It is not a new way of spreading happiness. The method has been practised for a while and has also been captured on celluloid by Hollywood in the film ‘Patch Adams’. In the film (based on a true story) Patch Adams is the name of a student
of medicine, who decides to use humour to help patients. The role was played by Robin Williams, Hollywood’s leading comedian.
This technique has been adopted in Brazil, to great success. Members of the ‘Group of Frolic’ (Turma da Pholia) regularly visit hospitals to cheer patients in Rio de Janeiro. Their clowning around helps in the treatment, say doctors. While their methods might be somewhat unusual, a sound principle governs them: a good state of mind can increase the immunity of a patient and speed up recovery.
The Cure is Laughter  [/caption]
But how do they bring about a good state of mind? By bringing theatre, music and poetry to people in hospitals, orphanages and asylums. “The reception we have been getting is wonderful. The reward for bringing a smile to the face of a child is well worth the effort that we put in,” says Micheli Bento Cortermani, a 16-year-old member of the group.
The ‘Group of Frolic’ was founded in São Paulo two years ago. The group consists of 25 actors, clowns and musicians, between 16 and 30 years of age.
“I have not done any scientific research on the subject but after
members of the group have visited the hospital, the patients accept
the treatment more easily,” says a doctor.
Some research on the subject has been done, though. Doctor Sebastião
Carlos Silva Jr, is a neurosurgeon (brain surgeon) at the Clinic of Happiness of the
School of Medicine of São José do Rio Preto. He has written
an entire article on various ways to handle pain.
Members of bodies like the Clinic of Happiness, through their visits, try and forge close links with patients suffering from chronic pain. They do so by showing the patients how to breathe properly, and encouraging them to visualize and relax through the performances.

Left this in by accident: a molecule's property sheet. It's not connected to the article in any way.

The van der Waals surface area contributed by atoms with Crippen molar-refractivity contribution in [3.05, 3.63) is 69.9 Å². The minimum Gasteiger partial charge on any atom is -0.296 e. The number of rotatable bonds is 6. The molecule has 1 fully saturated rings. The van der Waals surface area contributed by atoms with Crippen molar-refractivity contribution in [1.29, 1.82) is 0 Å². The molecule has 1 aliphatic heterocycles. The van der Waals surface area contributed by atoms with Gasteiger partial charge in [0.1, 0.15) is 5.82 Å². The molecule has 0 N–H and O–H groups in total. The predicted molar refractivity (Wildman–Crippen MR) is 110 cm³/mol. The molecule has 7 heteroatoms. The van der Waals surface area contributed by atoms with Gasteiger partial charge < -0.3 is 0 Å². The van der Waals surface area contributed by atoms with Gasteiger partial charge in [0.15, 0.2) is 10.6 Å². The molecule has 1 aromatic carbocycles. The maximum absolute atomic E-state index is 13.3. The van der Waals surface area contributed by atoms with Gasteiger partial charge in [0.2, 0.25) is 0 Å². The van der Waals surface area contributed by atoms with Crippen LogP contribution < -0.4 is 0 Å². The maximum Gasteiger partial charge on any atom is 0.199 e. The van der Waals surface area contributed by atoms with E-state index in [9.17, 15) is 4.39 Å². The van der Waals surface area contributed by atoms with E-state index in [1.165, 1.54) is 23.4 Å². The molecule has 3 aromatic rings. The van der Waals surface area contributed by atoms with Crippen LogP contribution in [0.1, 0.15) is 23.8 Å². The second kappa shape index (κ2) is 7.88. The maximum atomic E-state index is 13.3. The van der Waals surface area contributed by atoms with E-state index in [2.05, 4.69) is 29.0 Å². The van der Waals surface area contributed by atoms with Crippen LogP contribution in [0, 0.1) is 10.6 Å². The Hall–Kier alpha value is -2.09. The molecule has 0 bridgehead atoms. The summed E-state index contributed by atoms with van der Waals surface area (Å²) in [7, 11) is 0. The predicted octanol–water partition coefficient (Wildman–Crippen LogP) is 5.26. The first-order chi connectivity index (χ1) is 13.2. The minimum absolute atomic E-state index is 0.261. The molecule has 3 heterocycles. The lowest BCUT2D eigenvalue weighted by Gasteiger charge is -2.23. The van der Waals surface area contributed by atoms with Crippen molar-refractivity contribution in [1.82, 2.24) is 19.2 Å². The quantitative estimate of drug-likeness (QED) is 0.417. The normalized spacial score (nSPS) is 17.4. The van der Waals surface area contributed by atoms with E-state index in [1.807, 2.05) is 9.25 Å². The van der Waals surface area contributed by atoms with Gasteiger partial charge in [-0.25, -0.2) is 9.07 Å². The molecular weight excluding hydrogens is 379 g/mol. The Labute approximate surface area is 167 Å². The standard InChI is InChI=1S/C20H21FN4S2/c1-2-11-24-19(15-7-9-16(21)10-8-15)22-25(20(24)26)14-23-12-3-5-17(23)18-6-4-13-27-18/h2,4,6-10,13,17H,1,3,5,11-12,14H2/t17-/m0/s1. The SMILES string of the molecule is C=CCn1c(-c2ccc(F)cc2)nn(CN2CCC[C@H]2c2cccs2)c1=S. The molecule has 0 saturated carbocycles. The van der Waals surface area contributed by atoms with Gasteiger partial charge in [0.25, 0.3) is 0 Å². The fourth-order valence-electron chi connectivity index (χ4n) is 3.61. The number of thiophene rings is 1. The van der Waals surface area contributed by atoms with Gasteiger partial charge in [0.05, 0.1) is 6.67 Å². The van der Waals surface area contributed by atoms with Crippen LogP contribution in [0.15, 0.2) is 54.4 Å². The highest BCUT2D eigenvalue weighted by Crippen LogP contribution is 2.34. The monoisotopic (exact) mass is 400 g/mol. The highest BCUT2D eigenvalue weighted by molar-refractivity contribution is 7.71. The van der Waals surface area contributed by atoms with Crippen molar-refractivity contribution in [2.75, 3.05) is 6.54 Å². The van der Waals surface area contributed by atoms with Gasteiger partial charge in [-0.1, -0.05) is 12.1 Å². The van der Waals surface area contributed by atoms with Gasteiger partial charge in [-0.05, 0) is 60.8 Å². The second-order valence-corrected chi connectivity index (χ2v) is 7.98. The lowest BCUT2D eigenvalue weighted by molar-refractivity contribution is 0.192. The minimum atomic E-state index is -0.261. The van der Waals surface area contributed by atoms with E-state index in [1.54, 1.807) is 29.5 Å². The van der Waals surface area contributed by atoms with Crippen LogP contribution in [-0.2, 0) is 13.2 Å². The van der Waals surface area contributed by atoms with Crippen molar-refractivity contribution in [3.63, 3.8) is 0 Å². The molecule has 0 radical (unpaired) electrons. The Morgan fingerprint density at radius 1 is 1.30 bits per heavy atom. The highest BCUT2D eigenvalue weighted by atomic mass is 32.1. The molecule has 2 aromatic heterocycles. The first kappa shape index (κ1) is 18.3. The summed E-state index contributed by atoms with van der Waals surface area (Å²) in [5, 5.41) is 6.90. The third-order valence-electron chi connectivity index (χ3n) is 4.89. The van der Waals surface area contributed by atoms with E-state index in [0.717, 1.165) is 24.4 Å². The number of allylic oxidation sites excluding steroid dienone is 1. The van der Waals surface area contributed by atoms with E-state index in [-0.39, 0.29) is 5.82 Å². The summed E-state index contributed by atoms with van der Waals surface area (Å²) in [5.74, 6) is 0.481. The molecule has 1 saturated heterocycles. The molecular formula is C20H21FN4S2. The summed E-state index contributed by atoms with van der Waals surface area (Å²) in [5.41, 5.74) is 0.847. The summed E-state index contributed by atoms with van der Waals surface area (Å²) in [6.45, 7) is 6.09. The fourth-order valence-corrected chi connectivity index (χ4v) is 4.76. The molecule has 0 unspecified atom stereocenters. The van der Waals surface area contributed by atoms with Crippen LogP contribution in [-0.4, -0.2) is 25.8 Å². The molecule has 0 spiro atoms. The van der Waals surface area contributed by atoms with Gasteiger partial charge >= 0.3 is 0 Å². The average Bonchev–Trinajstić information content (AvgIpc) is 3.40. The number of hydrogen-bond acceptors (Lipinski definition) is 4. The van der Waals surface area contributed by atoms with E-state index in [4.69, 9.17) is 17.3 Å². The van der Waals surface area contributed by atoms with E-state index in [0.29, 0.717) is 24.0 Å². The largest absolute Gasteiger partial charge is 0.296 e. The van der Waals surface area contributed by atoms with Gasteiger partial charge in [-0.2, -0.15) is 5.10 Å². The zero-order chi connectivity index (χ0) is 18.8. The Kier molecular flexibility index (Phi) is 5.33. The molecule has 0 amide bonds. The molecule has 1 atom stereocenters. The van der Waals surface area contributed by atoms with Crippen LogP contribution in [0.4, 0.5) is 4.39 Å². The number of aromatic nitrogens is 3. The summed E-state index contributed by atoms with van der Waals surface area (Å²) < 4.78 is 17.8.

These activities act on the emotions and imagination of those who are suffering. The connection thus formed between the body and the mind helps in reducing pain, says Carlos. For it’s known that the feeling that one is in pain is more
when the person is scared, or sad, or lonely, or is suffering from a lack of sleep.
The patients look forward to regular visits by members of the group
(they visit at the same time every day) help in breaking monotony.
“It is nice to have the same group of people coming regularly
because patients, especially children, look forward to these
visits,” says he.
Members of the Clinic of Happiness go to five hospitals on a regular basis and collect money for work through the sale of postcards and T-shirts on street corners. They are thoroughly trained for the job, even not to be depressed while dealing with seriously-ill patients.
In the city of São Paulo, another group called Doctor of Happiness (Doutores da
Alegria) is also following the same technique to make patients happy. It does not work with volunteers though. Members of this group too visit hospitals at the same time on specific days of the week. They create a strong bond of friendship and trust with the patients.
These groups are yet another testimony to the time-tested saying, that laughter can be the best medicine.